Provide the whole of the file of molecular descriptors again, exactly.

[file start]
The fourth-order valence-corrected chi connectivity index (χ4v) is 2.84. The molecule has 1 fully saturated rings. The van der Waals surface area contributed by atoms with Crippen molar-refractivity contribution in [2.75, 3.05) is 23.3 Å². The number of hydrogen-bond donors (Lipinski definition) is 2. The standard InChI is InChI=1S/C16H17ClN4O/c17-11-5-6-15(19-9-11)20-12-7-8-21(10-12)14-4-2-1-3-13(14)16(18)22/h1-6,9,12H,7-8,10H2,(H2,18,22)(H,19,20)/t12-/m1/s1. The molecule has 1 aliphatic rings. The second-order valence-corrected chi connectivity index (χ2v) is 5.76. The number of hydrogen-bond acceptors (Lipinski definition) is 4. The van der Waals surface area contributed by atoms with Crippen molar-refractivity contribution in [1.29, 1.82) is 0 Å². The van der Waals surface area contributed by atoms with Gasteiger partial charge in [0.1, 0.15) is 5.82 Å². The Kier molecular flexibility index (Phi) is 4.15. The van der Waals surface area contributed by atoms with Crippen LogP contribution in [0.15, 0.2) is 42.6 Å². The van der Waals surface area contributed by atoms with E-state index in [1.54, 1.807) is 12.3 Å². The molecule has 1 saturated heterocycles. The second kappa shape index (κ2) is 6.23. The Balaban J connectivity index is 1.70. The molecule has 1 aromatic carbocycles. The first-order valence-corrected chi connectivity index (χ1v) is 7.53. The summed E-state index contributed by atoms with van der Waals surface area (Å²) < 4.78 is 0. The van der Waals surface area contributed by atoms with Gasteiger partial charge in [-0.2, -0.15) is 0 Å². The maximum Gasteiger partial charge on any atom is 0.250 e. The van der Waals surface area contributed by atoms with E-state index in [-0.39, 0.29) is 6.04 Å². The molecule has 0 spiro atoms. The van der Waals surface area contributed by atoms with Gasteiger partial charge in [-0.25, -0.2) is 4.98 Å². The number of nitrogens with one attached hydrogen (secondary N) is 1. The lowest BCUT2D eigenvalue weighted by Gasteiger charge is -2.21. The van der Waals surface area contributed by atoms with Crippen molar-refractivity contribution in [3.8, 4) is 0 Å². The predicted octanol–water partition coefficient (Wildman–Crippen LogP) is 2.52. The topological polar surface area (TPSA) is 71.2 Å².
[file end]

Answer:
The fourth-order valence-corrected chi connectivity index (χ4v) is 2.84. The molecule has 1 fully saturated rings. The van der Waals surface area contributed by atoms with Crippen molar-refractivity contribution in [2.75, 3.05) is 23.3 Å². The number of hydrogen-bond donors (Lipinski definition) is 2. The standard InChI is InChI=1S/C16H17ClN4O/c17-11-5-6-15(19-9-11)20-12-7-8-21(10-12)14-4-2-1-3-13(14)16(18)22/h1-6,9,12H,7-8,10H2,(H2,18,22)(H,19,20)/t12-/m1/s1. The molecule has 1 aliphatic rings. The second-order valence-corrected chi connectivity index (χ2v) is 5.76. The number of hydrogen-bond acceptors (Lipinski definition) is 4. The van der Waals surface area contributed by atoms with Crippen molar-refractivity contribution in [1.29, 1.82) is 0 Å². The van der Waals surface area contributed by atoms with Gasteiger partial charge in [0.1, 0.15) is 5.82 Å². The Kier molecular flexibility index (Phi) is 4.15. The van der Waals surface area contributed by atoms with Crippen LogP contribution in [0.15, 0.2) is 42.6 Å². The van der Waals surface area contributed by atoms with E-state index in [1.54, 1.807) is 12.3 Å². The molecule has 1 saturated heterocycles. The second kappa shape index (κ2) is 6.23. The Balaban J connectivity index is 1.70. The molecule has 1 aromatic carbocycles. The first-order valence-corrected chi connectivity index (χ1v) is 7.53. The summed E-state index contributed by atoms with van der Waals surface area (Å²) < 4.78 is 0. The van der Waals surface area contributed by atoms with Gasteiger partial charge in [-0.2, -0.15) is 0 Å². The maximum Gasteiger partial charge on any atom is 0.250 e. The van der Waals surface area contributed by atoms with E-state index in [-0.39, 0.29) is 6.04 Å². The molecule has 0 spiro atoms. The van der Waals surface area contributed by atoms with Gasteiger partial charge in [-0.25, -0.2) is 4.98 Å². The number of nitrogens with one attached hydrogen (secondary N) is 1. The lowest BCUT2D eigenvalue weighted by Gasteiger charge is -2.21. The van der Waals surface area contributed by atoms with Crippen molar-refractivity contribution in [3.8, 4) is 0 Å². The predicted octanol–water partition coefficient (Wildman–Crippen LogP) is 2.52. The topological polar surface area (TPSA) is 71.2 Å².